An ancient Greek theater has been discovered at the remote ancient site of Lissos south of Chania on Crete, the Ministry of Culture and Sports announced on Tuesday.
Facing east, the structure appears to be either an odeum, where musical activities took place, or a bouleuterion, where members of the assembly met.
According to preliminary information, the building appears to have been constructed in the early Roman years during the 1st century AD.
The building is part of a theater complex, and the excavation took place in order to preserve the findings already exposed to the elements from the late ’50s when it was first excavated by Nikolaos Platon. Further north, there was a temple dedicated to the healer god, Asclepius.
Ancient Greek theater was possibly destroyed by flooding on Crete
Current excavations revealed part of the stage, a corridor on each side of the theater with a vaulted roof, and fourteen rows of seats.
The seating of the theater rests on a built base, and most of the surviving seats are situated south and southwest.
The northern section is heavily damaged by large boulders transferred in the flooding of a stream nearby. The boulders broke through the building diagonally, towards the east.
It is speculated that the flooding occurred after a powerful earthquake in the Late Roman era (4th c AD), which destroyed most of western Crete’s ancient sites.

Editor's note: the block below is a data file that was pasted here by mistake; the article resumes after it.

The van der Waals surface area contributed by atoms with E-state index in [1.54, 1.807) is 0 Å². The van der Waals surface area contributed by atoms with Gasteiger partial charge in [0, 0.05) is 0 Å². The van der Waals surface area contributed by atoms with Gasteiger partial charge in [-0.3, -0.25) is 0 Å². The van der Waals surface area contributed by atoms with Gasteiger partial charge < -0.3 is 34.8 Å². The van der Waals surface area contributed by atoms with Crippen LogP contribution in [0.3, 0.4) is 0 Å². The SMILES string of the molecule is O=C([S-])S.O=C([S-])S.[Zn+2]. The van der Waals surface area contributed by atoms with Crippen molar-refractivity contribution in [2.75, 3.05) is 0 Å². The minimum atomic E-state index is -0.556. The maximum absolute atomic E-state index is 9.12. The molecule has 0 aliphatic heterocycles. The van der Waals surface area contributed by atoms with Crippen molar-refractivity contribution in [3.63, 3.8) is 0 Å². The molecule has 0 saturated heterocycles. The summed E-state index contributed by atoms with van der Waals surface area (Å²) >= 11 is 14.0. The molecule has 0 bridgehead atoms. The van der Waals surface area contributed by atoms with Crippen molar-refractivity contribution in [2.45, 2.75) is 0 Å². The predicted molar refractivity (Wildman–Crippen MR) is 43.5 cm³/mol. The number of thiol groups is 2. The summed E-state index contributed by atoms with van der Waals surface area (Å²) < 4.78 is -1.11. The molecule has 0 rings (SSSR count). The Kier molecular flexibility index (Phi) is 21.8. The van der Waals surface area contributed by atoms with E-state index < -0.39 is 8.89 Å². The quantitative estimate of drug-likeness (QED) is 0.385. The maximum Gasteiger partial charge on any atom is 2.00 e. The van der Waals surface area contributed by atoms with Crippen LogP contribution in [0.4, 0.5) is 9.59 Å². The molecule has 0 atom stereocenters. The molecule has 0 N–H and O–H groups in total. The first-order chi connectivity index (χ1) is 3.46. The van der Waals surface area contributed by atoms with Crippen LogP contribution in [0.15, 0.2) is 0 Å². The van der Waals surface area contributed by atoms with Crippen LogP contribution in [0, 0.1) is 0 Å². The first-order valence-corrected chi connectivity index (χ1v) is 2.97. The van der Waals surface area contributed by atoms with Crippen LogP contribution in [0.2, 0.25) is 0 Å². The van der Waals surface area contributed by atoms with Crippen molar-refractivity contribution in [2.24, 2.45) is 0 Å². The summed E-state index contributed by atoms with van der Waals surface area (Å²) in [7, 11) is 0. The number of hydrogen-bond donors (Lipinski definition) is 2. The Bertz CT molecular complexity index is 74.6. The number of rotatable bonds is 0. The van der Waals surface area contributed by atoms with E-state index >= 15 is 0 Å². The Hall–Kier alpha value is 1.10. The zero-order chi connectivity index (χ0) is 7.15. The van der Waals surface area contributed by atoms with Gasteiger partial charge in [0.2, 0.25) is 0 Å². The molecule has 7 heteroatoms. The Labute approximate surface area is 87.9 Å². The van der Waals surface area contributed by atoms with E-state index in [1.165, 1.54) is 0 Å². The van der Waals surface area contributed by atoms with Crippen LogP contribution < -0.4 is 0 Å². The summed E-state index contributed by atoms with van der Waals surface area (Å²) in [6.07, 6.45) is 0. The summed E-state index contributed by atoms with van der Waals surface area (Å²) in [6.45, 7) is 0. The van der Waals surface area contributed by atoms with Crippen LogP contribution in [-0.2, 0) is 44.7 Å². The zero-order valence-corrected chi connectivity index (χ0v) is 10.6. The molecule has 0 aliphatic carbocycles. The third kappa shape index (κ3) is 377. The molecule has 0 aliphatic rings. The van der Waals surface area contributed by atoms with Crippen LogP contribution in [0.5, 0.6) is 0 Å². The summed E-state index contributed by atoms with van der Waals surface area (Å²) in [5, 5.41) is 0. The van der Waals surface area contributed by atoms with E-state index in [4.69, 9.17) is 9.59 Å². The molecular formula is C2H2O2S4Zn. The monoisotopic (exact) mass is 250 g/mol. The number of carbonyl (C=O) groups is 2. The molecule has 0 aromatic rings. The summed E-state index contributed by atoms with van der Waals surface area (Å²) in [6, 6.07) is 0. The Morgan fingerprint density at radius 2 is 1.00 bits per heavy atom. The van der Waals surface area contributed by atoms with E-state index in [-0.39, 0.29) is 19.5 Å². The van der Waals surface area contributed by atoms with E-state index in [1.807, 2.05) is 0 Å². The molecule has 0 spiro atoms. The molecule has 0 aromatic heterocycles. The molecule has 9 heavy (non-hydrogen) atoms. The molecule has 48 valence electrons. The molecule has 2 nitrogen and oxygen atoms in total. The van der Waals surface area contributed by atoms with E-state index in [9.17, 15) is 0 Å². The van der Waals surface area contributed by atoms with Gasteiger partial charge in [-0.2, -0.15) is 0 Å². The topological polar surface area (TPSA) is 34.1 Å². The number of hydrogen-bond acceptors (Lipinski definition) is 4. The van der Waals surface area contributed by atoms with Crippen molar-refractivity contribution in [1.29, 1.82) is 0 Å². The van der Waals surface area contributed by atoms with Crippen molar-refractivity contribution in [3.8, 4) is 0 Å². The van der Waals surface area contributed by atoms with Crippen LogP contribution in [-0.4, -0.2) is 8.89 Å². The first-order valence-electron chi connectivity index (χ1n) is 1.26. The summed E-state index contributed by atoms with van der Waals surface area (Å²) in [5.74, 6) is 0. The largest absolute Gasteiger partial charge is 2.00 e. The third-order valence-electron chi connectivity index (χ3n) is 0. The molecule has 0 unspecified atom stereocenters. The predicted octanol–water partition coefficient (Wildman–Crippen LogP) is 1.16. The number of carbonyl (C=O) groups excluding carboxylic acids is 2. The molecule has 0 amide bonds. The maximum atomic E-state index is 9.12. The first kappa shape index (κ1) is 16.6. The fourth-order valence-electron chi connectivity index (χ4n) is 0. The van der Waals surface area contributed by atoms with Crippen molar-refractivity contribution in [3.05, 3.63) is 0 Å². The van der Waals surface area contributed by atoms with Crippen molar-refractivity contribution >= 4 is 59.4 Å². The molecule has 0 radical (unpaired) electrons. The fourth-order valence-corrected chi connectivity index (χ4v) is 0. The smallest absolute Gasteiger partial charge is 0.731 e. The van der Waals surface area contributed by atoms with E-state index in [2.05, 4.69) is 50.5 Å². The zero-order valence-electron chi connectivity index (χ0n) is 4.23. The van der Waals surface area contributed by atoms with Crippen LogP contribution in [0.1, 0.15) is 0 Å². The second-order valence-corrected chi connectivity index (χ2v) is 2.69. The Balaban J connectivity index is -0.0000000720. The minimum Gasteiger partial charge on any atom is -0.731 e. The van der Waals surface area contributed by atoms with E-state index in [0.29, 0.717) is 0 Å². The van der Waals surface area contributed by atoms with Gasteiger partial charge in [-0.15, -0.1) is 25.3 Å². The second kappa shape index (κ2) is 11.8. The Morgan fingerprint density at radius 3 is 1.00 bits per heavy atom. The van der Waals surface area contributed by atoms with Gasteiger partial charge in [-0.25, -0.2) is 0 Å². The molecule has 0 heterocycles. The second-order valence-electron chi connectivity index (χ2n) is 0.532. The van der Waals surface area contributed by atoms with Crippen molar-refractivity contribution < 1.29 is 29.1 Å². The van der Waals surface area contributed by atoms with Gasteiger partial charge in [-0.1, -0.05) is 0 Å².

Future work on the site will determine whether the theater is supported by an outside wall, which will also influence restoration work.
The building lies in a central part of the town near the Asclepius temple (Asclepieum of Lissus), which was excavated in 1959.
Besides the temple, the general area includes ruins of public buildings, an impressive Hellenistic-Roman necropolis, and two single-room Byzantine churches.
Lissos was an independent city on Crete
Lissos was an independent city, a religious center, and had powerful trading and fishing fleets during the 3rd century BC.
It was established in the Classical period and flourished until late antiquity. Its name was ascertained by inscriptions.
Based on inscriptions and coins of the 3rd century BC, we know the city allied with King Magas of Cyrene and joined the League of Oreians. The koinon of the Oreians consisted of the cities Lissos, Syia, Poikilassos, Tarrha, Yrtakina, and Elyrus.
It was established in the fertile valley of Ai Kyrkos, protected by steep mountains and facing the southwest Cretan Sea.
Because of its accessibility only by sea or through the challenging European long-distance path E4, the area has not changed by modern interventions, which also makes excavation difficult.
The work was undertaken by the Antiquities Ephorate of Chania, and its estimated cost of three hundred thousand euros is funded by the Region of Crete Program of Public Investments.